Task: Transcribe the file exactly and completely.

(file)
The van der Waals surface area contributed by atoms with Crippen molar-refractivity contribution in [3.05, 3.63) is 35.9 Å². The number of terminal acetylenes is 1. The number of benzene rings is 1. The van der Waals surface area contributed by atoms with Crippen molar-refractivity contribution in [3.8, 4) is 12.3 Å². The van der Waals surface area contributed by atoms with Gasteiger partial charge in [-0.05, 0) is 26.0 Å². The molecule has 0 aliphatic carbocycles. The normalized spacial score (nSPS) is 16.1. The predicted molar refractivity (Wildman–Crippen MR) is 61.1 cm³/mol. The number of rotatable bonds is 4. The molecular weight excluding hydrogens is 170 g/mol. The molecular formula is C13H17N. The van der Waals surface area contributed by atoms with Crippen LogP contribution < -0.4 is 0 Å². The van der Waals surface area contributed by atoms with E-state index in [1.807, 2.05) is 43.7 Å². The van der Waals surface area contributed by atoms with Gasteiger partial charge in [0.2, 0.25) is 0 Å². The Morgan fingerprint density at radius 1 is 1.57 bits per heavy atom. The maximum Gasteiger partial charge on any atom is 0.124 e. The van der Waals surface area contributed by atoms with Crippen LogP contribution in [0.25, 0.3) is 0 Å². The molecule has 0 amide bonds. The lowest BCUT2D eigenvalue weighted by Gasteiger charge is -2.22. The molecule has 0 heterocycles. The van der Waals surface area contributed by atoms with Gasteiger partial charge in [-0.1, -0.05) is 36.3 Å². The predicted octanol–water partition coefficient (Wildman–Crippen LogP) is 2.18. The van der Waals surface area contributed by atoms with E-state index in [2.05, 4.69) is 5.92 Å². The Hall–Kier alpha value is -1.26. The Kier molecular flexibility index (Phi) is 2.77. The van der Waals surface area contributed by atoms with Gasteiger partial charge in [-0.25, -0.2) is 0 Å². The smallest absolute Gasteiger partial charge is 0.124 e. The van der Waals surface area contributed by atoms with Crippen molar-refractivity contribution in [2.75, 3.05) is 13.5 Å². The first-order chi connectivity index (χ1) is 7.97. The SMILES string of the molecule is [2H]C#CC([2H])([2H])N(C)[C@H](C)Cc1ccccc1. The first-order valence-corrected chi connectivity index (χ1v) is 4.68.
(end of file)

The van der Waals surface area contributed by atoms with Crippen molar-refractivity contribution in [3.05, 3.63) is 35.9 Å². The number of terminal acetylenes is 1. The number of benzene rings is 1. The van der Waals surface area contributed by atoms with Crippen molar-refractivity contribution in [3.8, 4) is 12.3 Å². The van der Waals surface area contributed by atoms with Gasteiger partial charge in [-0.05, 0) is 26.0 Å². The molecule has 0 aliphatic carbocycles. The normalized spacial score (nSPS) is 16.1. The predicted molar refractivity (Wildman–Crippen MR) is 61.1 cm³/mol. The number of rotatable bonds is 4. The molecular weight excluding hydrogens is 170 g/mol. The molecular formula is C13H17N. The van der Waals surface area contributed by atoms with Crippen LogP contribution < -0.4 is 0 Å². The van der Waals surface area contributed by atoms with E-state index in [1.807, 2.05) is 43.7 Å². The van der Waals surface area contributed by atoms with Gasteiger partial charge in [0.2, 0.25) is 0 Å². The Morgan fingerprint density at radius 1 is 1.57 bits per heavy atom. The maximum Gasteiger partial charge on any atom is 0.124 e. The van der Waals surface area contributed by atoms with Crippen LogP contribution in [0.25, 0.3) is 0 Å². The molecule has 0 amide bonds. The lowest BCUT2D eigenvalue weighted by Gasteiger charge is -2.22. The molecule has 0 heterocycles. The van der Waals surface area contributed by atoms with Gasteiger partial charge in [-0.1, -0.05) is 36.3 Å². The predicted octanol–water partition coefficient (Wildman–Crippen LogP) is 2.18. The van der Waals surface area contributed by atoms with E-state index in [2.05, 4.69) is 5.92 Å². The Hall–Kier alpha value is -1.26. The Kier molecular flexibility index (Phi) is 2.77. The van der Waals surface area contributed by atoms with Gasteiger partial charge in [-0.25, -0.2) is 0 Å². The smallest absolute Gasteiger partial charge is 0.124 e. The van der Waals surface area contributed by atoms with Crippen molar-refractivity contribution in [2.75, 3.05) is 13.5 Å². The first-order chi connectivity index (χ1) is 7.97. The SMILES string of the molecule is [2H]C#CC([2H])([2H])N(C)[C@H](C)Cc1ccccc1. The first-order valence-corrected chi connectivity index (χ1v) is 4.68.